New Law Requires California Colleges to Update Records of ‘Deadnamed’ Transgender Students

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On January 1, California became the first state to require public institutions to update the records of students who have legally changed their names and gender.

Advocates say the legislation helps deter deadnaming, which is the act of referring to transgender or gender non-conforming people by their birth or former name without consent. Whether intentional or not, deadnaming is insensitive and can be harmful by contributing to mental health issues and violence, according to Medical News Today.

The new law, introduced in January 2021 by former Assembly Member David Chiu (D) and approved in October 2021 by Gov. Gavin Newsom (D), allows former students to request free updated copies of their records and diplomas from the University of California, California State University, and California Community Colleges.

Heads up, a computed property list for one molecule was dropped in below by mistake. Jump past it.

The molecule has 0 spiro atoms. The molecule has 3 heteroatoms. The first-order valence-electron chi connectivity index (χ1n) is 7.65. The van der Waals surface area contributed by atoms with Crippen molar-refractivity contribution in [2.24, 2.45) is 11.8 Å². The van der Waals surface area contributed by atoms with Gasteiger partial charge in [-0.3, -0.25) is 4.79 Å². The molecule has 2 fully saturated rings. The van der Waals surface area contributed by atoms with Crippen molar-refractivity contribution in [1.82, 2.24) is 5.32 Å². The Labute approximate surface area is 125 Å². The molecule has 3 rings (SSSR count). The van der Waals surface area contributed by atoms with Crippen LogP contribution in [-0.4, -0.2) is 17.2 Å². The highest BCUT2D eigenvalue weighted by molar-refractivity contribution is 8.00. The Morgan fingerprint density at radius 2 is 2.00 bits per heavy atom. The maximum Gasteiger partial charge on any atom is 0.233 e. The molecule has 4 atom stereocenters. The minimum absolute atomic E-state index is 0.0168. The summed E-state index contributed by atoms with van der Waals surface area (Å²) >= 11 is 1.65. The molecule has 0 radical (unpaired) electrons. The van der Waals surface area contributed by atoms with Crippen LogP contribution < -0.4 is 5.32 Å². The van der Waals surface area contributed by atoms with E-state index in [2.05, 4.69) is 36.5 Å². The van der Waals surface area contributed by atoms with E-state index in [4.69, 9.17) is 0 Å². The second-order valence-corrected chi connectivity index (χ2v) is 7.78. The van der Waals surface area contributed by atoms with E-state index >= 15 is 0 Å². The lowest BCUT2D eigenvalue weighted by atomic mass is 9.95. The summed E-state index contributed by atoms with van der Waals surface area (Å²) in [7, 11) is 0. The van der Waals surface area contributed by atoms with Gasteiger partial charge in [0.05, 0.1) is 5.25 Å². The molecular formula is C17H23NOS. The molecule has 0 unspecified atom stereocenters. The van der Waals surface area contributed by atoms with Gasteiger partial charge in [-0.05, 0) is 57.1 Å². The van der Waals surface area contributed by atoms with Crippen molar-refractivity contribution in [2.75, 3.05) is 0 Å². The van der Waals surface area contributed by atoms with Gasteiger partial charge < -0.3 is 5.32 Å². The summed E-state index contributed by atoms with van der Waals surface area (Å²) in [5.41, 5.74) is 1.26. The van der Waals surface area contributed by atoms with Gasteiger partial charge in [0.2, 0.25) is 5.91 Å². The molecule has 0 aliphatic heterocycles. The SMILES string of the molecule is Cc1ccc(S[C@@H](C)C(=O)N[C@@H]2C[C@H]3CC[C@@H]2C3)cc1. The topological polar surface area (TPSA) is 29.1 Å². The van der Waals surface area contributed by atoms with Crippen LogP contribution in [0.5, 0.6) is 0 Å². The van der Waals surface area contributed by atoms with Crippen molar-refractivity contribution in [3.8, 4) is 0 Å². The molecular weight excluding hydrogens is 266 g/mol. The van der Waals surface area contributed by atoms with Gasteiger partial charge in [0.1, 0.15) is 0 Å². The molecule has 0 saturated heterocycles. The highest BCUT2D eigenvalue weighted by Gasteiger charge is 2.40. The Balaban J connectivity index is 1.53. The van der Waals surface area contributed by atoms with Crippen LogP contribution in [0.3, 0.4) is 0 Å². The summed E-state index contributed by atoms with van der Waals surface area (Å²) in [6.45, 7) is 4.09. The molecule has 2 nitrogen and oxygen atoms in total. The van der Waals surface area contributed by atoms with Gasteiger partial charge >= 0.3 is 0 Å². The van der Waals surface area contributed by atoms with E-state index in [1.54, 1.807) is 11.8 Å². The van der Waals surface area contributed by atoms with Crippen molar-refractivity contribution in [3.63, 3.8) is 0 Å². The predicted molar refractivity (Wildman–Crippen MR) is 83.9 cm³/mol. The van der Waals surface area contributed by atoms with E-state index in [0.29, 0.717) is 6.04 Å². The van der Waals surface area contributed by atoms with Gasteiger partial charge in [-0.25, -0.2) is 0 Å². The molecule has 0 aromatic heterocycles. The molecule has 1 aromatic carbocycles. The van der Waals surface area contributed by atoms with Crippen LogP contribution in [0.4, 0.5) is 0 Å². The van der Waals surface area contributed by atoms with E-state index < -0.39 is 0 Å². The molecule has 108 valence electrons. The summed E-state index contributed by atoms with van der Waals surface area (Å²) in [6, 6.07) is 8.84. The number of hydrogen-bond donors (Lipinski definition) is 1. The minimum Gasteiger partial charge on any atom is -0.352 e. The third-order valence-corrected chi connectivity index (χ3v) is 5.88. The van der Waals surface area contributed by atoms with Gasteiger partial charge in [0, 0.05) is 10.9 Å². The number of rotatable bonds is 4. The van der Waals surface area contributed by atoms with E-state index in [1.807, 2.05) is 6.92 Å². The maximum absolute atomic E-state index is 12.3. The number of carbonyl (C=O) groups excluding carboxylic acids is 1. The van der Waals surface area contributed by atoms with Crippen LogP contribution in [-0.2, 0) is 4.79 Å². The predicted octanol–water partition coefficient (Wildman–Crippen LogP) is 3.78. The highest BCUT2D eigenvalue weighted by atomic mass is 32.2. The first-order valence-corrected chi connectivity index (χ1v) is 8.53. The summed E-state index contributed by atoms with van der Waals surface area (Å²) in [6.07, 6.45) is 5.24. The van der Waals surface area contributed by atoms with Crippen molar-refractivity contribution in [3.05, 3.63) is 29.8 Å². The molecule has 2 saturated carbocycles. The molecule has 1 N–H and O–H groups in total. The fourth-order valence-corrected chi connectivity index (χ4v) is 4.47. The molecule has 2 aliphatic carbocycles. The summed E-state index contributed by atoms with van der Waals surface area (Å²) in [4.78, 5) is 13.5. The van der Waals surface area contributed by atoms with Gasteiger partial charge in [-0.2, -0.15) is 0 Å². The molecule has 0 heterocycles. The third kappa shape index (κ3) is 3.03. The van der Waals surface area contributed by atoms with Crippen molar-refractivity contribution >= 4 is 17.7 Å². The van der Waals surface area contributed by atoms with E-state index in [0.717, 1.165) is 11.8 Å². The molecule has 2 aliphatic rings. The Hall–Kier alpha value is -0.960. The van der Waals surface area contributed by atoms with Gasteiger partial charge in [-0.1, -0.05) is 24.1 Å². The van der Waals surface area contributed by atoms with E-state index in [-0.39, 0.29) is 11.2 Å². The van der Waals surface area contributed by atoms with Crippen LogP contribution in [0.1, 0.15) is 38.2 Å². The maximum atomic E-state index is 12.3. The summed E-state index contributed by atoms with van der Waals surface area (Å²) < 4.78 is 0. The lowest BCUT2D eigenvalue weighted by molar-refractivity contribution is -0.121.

“Transgender and non-binary students face many challenges, and this simple policy will ensure they have one less barrier to overcome,” Chiu told the San Francisco Chronicle last year.

Jamie Marquis, a non-binary student at the University of California, Davis, changed their name several years ago but struggled to get updated academic records, CalMatters reports.

“I wish that there was a way to really explain to cisgender people how being deadnamed feels,” Marquis told CalMatters. “It’s humiliating. It makes you feel out of place and unwelcome, because of all the things about your identity, even your name is being ignored.”

Because the “bill imposes new duties on community college districts,” it also requires implementing a state-mandated local program. Starting with the Class of 2023-2024, the legislation allows students to select their preferred name on their diploma regardless of whether it’s legally changed.